For data to fulfill this reassuring role, it must be accessible and easy to understand. Many public institutions have therefore launched data sharing initiatives with the pandemic-related information at their disposal.
Our customer Junta de Castilla y Leon has published a Covid-19 dashboard on its portal. The portal's API is queried approx. 4 million times every day!
The city of Issy-les-Moulineaux uses its open data platform to list the local businesses that offer home delivery during the Covid-19 lockdown. Handy information!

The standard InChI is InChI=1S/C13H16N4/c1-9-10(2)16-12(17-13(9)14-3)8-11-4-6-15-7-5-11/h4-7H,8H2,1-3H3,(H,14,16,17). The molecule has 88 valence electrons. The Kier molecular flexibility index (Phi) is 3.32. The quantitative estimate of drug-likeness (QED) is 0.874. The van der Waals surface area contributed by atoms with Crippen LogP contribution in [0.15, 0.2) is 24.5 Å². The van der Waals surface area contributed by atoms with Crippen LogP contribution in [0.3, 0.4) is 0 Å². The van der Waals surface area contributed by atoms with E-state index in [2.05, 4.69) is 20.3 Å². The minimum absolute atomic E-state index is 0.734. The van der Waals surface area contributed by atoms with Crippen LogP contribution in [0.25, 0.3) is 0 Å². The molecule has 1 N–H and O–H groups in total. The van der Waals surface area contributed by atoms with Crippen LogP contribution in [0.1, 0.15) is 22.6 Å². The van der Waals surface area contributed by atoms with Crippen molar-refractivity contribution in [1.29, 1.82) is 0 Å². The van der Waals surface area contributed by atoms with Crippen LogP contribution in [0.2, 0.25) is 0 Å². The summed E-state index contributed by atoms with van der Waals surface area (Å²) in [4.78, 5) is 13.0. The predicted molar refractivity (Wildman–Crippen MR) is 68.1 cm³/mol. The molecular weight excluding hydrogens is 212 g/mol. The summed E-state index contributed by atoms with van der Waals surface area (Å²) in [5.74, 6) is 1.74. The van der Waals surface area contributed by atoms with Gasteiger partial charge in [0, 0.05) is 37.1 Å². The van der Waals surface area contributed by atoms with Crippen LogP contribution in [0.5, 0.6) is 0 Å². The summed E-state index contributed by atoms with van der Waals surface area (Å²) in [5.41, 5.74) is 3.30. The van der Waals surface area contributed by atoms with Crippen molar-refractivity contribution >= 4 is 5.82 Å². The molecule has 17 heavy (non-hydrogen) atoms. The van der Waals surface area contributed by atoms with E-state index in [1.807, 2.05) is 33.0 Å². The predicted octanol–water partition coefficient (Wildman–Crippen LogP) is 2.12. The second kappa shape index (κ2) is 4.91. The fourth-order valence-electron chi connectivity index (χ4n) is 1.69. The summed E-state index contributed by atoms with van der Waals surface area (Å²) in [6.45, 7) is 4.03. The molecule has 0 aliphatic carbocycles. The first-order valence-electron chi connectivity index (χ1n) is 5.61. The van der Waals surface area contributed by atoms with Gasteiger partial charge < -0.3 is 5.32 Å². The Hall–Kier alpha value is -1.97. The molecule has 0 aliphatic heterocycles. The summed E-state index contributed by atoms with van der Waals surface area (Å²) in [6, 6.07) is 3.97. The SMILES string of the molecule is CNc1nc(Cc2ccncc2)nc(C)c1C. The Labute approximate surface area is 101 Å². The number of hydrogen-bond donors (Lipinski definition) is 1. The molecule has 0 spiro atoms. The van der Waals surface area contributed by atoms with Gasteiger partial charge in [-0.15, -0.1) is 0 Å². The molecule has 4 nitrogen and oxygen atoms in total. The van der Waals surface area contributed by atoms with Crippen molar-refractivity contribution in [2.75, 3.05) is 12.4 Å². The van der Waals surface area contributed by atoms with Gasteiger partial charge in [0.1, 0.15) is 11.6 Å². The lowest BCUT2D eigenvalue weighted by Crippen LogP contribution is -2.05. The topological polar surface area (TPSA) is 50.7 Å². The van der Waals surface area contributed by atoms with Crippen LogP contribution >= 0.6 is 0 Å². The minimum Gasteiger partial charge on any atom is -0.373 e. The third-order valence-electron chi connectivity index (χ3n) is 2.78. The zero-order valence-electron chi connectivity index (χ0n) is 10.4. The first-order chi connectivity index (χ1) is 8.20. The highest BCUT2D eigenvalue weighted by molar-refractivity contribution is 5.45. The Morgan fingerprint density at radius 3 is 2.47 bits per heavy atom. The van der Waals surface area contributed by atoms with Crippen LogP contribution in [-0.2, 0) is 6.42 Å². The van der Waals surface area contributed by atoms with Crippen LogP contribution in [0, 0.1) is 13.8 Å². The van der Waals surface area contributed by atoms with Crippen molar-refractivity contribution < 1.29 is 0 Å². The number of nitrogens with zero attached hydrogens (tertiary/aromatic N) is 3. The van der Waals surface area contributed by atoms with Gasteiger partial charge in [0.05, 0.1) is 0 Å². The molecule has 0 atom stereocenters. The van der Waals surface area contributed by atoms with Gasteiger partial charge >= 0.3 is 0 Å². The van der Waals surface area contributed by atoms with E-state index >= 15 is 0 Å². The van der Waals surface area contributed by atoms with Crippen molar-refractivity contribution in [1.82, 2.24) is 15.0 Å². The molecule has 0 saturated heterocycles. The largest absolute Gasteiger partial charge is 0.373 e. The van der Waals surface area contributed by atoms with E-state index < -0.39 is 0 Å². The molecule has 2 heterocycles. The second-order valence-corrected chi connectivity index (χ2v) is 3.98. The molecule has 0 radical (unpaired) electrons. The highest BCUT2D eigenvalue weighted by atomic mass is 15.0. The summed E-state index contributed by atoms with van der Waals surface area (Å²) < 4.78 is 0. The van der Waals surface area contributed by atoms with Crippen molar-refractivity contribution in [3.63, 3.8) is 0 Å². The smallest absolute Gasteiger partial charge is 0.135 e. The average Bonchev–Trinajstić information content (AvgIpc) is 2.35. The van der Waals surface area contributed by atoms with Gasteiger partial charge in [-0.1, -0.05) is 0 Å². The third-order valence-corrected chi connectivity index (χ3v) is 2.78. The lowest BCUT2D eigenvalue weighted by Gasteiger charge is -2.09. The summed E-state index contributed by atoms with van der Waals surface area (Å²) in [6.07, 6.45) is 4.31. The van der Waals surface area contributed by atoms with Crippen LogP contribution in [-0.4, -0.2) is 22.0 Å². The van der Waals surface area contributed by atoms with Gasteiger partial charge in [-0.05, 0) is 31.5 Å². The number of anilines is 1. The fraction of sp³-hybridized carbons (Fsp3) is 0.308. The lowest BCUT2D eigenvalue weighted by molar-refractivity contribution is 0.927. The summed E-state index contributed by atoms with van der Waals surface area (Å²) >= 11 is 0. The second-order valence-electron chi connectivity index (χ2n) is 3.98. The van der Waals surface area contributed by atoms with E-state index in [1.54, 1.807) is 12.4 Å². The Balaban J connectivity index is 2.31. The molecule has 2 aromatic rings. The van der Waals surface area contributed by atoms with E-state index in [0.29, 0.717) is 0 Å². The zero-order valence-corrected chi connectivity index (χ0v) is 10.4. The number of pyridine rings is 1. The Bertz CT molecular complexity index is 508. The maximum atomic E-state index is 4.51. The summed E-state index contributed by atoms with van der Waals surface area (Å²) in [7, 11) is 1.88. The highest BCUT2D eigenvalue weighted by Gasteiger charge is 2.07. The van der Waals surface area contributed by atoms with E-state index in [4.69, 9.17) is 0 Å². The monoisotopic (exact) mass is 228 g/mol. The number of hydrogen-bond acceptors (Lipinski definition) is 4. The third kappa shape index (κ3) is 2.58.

The crisis is making life especially difficult for small producers. The city of Dunkerque decided to lend these producers a hand by listing on its portal all the production sites that are still open to consumers.
During the health crisis, the Île-de-France region has set up a map allowing citizens to find the nearest open pharmacies.
The financial group BPCE provides a list of its branches in Île-de-France with their status during the lockdown (open/closed).
Today, the saying “sharing is caring” is more relevant than ever. We’ve therefore decided to help you share your Covid-19-related data (free of charge).
Feel free to contact us if you need help setting up such a dashboard or any other data sharing project.
Has data sharing become a key resource in economic decision-making since the start of the Covid-19 pandemic?